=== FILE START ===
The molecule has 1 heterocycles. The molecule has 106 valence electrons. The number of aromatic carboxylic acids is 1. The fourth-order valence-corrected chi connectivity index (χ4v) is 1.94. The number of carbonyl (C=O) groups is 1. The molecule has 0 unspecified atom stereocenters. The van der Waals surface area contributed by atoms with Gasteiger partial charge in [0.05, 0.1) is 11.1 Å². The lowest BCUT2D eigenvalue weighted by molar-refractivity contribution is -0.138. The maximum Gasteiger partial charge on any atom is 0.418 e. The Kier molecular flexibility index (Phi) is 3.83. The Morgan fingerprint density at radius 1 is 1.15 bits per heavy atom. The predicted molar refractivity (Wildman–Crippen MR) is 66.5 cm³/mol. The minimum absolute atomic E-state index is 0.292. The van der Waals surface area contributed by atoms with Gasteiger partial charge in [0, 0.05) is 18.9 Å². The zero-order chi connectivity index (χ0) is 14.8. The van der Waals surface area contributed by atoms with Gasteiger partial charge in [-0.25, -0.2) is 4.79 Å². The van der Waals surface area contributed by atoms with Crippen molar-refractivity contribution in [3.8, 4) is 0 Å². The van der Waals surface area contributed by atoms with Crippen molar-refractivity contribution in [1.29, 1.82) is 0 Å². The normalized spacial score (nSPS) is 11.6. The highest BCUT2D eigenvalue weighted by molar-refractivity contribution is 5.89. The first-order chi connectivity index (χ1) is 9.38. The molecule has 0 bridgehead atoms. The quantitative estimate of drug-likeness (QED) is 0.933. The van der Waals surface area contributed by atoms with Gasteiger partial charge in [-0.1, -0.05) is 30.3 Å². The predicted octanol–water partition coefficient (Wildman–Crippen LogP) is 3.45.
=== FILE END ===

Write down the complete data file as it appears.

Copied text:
The molecule has 1 heterocycles. The molecule has 106 valence electrons. The number of aromatic carboxylic acids is 1. The fourth-order valence-corrected chi connectivity index (χ4v) is 1.94. The number of carbonyl (C=O) groups is 1. The molecule has 0 unspecified atom stereocenters. The van der Waals surface area contributed by atoms with Gasteiger partial charge in [0.05, 0.1) is 11.1 Å². The lowest BCUT2D eigenvalue weighted by molar-refractivity contribution is -0.138. The maximum Gasteiger partial charge on any atom is 0.418 e. The Kier molecular flexibility index (Phi) is 3.83. The Morgan fingerprint density at radius 1 is 1.15 bits per heavy atom. The predicted molar refractivity (Wildman–Crippen MR) is 66.5 cm³/mol. The minimum absolute atomic E-state index is 0.292. The van der Waals surface area contributed by atoms with Gasteiger partial charge in [0, 0.05) is 18.9 Å². The zero-order chi connectivity index (χ0) is 14.8. The van der Waals surface area contributed by atoms with Gasteiger partial charge in [-0.25, -0.2) is 4.79 Å². The van der Waals surface area contributed by atoms with Crippen molar-refractivity contribution in [3.8, 4) is 0 Å². The van der Waals surface area contributed by atoms with Crippen molar-refractivity contribution in [1.29, 1.82) is 0 Å². The normalized spacial score (nSPS) is 11.6. The highest BCUT2D eigenvalue weighted by molar-refractivity contribution is 5.89. The first-order chi connectivity index (χ1) is 9.38. The molecule has 0 bridgehead atoms. The quantitative estimate of drug-likeness (QED) is 0.933. The van der Waals surface area contributed by atoms with Gasteiger partial charge in [-0.1, -0.05) is 30.3 Å². The predicted octanol–water partition coefficient (Wildman–Crippen LogP) is 3.45.